Category: Social Commentary


Music, Consensus, and Rock Greats

With rock greats like the Beatles and the Rolling Stones dominating lists of the best musicians of the past century, I’ve often come to wonder who will remain relevant in the decades from now. The other day, I read an old article written by journalist and author Chuck Klosterman about comedian and late night TV legend Johnny Carson after the celebrity’s death. He said that Carson was a funny person, but his true significance and importance lies in the fact that he was basically the last great cultural icon.

The connection between these two ideas may seem far-fetched, but trust me, they are more related than you’d think. I think what Klosterman was getting at is that there was once this sense of a shared, collective culture and a perceived consensus, probably because of limited media sources.  As he said, “There will never again be cultural knowledge that everybody shares, mostly because there is just too much culture.”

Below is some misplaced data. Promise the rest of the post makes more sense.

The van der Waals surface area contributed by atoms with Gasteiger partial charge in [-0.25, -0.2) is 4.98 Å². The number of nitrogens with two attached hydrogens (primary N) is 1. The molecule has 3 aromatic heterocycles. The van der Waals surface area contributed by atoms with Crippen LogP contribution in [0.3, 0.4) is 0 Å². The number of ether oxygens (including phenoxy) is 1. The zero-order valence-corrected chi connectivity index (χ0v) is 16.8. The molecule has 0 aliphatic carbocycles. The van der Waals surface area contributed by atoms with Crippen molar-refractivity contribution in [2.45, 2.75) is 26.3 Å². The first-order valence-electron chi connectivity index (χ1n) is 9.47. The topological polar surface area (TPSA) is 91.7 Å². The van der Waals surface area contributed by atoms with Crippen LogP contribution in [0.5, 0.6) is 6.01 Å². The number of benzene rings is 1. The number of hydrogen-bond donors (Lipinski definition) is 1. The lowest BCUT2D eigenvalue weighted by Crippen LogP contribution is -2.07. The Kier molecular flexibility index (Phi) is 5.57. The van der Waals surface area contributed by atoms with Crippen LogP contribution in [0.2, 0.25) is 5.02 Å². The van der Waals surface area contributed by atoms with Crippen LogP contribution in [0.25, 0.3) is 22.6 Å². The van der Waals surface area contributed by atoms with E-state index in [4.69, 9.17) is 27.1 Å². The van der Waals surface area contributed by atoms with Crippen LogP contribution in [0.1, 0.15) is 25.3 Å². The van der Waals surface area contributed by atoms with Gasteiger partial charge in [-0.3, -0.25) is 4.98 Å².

Back in the ‘60s, we are led to believe that everyone in America was watching when the Beatles performed “I Want To Hold Your Hand” on the Ed Sullivan Show. This is probably somewhat likely. Back in the days of limited television channels and definitely no internet in sight, the outlets through which popular music was transmitted were limited, at least compared to today. Magazines such as Rolling Stone would put rock stars like Jim Morrison on its cover and tell us that he was worth caring about. The majority seems to have listened.

Today, we have an infinite number of choices, which is an idea that Klosterman also draws on. With blogs, social media sites and the like telling us about this band and that band, this obscure singer and that under-the-radar rapper, it’s hard to keep up. I’m not saying that there aren’t cultural figures that many of us seem to know and agree on and that there were in the past. After all, I think that the passage of time definitely explains why many of us can stand back and say that Jimi Hendrix was an amazing guitarist or that Led Zeppelin led the way for many metal bands that were to follow.